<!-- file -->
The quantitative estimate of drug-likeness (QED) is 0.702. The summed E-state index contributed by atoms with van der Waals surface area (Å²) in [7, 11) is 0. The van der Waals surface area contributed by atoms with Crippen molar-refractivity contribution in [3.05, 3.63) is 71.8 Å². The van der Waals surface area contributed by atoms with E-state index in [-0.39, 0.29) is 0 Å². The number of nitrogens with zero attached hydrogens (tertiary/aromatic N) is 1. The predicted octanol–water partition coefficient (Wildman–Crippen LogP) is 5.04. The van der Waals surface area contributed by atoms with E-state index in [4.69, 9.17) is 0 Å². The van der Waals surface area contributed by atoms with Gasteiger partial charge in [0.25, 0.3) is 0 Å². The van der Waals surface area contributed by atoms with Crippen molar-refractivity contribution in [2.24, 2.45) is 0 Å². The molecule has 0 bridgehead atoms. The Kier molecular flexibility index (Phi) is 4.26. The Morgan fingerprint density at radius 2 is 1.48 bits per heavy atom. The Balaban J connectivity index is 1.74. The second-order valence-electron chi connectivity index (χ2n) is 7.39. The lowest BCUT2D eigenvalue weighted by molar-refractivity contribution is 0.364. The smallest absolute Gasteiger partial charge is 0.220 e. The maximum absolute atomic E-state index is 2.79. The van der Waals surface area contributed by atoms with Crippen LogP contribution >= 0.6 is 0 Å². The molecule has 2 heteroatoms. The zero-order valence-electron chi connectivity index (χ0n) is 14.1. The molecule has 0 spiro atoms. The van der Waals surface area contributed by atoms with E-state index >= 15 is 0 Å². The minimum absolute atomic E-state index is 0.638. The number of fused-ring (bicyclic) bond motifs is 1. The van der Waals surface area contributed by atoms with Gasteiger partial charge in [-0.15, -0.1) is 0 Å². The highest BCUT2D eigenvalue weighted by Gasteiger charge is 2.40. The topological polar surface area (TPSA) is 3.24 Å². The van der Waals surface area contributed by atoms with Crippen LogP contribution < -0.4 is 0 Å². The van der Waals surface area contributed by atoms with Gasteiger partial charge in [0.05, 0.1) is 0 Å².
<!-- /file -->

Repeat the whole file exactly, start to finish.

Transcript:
The quantitative estimate of drug-likeness (QED) is 0.702. The summed E-state index contributed by atoms with van der Waals surface area (Å²) in [7, 11) is 0. The van der Waals surface area contributed by atoms with Crippen molar-refractivity contribution in [3.05, 3.63) is 71.8 Å². The van der Waals surface area contributed by atoms with E-state index in [-0.39, 0.29) is 0 Å². The number of nitrogens with zero attached hydrogens (tertiary/aromatic N) is 1. The predicted octanol–water partition coefficient (Wildman–Crippen LogP) is 5.04. The van der Waals surface area contributed by atoms with E-state index in [4.69, 9.17) is 0 Å². The van der Waals surface area contributed by atoms with Gasteiger partial charge in [0.25, 0.3) is 0 Å². The van der Waals surface area contributed by atoms with Crippen molar-refractivity contribution in [2.24, 2.45) is 0 Å². The molecule has 0 bridgehead atoms. The Kier molecular flexibility index (Phi) is 4.26. The Morgan fingerprint density at radius 2 is 1.48 bits per heavy atom. The Balaban J connectivity index is 1.74. The second-order valence-electron chi connectivity index (χ2n) is 7.39. The lowest BCUT2D eigenvalue weighted by molar-refractivity contribution is 0.364. The smallest absolute Gasteiger partial charge is 0.220 e. The maximum absolute atomic E-state index is 2.79. The van der Waals surface area contributed by atoms with Crippen LogP contribution >= 0.6 is 0 Å². The molecule has 2 heteroatoms. The zero-order valence-electron chi connectivity index (χ0n) is 14.1. The molecule has 0 spiro atoms. The van der Waals surface area contributed by atoms with E-state index >= 15 is 0 Å². The minimum absolute atomic E-state index is 0.638. The number of fused-ring (bicyclic) bond motifs is 1. The van der Waals surface area contributed by atoms with Gasteiger partial charge in [-0.15, -0.1) is 0 Å². The highest BCUT2D eigenvalue weighted by Gasteiger charge is 2.40. The topological polar surface area (TPSA) is 3.24 Å². The van der Waals surface area contributed by atoms with Crippen LogP contribution < -0.4 is 0 Å². The van der Waals surface area contributed by atoms with Gasteiger partial charge in [0.05, 0.1) is 0 Å².